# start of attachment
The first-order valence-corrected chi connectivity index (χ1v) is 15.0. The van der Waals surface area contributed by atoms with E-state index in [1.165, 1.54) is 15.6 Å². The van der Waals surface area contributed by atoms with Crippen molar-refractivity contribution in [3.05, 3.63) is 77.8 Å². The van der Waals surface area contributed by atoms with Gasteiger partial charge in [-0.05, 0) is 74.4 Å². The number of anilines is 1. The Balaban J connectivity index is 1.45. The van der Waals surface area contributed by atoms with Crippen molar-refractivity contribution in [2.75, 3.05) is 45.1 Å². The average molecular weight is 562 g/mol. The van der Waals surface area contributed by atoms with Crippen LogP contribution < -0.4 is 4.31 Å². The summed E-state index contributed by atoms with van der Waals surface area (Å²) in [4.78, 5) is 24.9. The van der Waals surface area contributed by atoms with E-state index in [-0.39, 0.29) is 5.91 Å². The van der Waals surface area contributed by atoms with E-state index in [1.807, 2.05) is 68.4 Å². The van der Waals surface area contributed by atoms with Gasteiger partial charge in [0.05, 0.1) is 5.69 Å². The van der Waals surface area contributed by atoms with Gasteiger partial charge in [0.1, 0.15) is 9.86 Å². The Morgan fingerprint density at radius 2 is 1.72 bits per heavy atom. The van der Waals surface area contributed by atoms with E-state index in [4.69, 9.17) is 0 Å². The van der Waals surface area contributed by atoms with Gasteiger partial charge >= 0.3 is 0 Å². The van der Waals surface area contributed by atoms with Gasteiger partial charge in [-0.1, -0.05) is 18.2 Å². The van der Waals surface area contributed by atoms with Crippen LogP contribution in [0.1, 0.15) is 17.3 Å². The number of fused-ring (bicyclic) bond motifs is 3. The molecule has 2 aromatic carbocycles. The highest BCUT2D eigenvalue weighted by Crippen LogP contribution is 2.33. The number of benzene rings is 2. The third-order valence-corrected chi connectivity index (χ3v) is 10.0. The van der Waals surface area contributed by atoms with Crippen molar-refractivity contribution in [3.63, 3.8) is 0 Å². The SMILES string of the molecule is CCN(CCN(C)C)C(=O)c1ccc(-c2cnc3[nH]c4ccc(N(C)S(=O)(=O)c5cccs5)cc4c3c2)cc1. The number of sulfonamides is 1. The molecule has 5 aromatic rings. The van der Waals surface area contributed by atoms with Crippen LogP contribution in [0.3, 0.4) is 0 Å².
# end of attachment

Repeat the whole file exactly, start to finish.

The first-order valence-corrected chi connectivity index (χ1v) is 15.0. The van der Waals surface area contributed by atoms with E-state index in [1.165, 1.54) is 15.6 Å². The van der Waals surface area contributed by atoms with Crippen molar-refractivity contribution in [3.05, 3.63) is 77.8 Å². The van der Waals surface area contributed by atoms with Gasteiger partial charge in [-0.05, 0) is 74.4 Å². The number of anilines is 1. The Balaban J connectivity index is 1.45. The van der Waals surface area contributed by atoms with Crippen molar-refractivity contribution in [2.75, 3.05) is 45.1 Å². The average molecular weight is 562 g/mol. The van der Waals surface area contributed by atoms with Crippen LogP contribution < -0.4 is 4.31 Å². The summed E-state index contributed by atoms with van der Waals surface area (Å²) in [4.78, 5) is 24.9. The van der Waals surface area contributed by atoms with E-state index in [-0.39, 0.29) is 5.91 Å². The van der Waals surface area contributed by atoms with E-state index in [1.807, 2.05) is 68.4 Å². The van der Waals surface area contributed by atoms with Gasteiger partial charge in [0.05, 0.1) is 5.69 Å². The van der Waals surface area contributed by atoms with Gasteiger partial charge in [0.1, 0.15) is 9.86 Å². The Morgan fingerprint density at radius 2 is 1.72 bits per heavy atom. The van der Waals surface area contributed by atoms with E-state index in [4.69, 9.17) is 0 Å². The van der Waals surface area contributed by atoms with Gasteiger partial charge >= 0.3 is 0 Å². The van der Waals surface area contributed by atoms with Gasteiger partial charge in [-0.1, -0.05) is 18.2 Å². The van der Waals surface area contributed by atoms with Crippen LogP contribution in [0.1, 0.15) is 17.3 Å². The number of fused-ring (bicyclic) bond motifs is 3. The molecule has 2 aromatic carbocycles. The highest BCUT2D eigenvalue weighted by Crippen LogP contribution is 2.33. The number of benzene rings is 2. The third-order valence-corrected chi connectivity index (χ3v) is 10.0. The van der Waals surface area contributed by atoms with Crippen molar-refractivity contribution in [3.63, 3.8) is 0 Å². The SMILES string of the molecule is CCN(CCN(C)C)C(=O)c1ccc(-c2cnc3[nH]c4ccc(N(C)S(=O)(=O)c5cccs5)cc4c3c2)cc1. The number of sulfonamides is 1. The molecule has 5 aromatic rings. The van der Waals surface area contributed by atoms with Crippen LogP contribution in [0.3, 0.4) is 0 Å².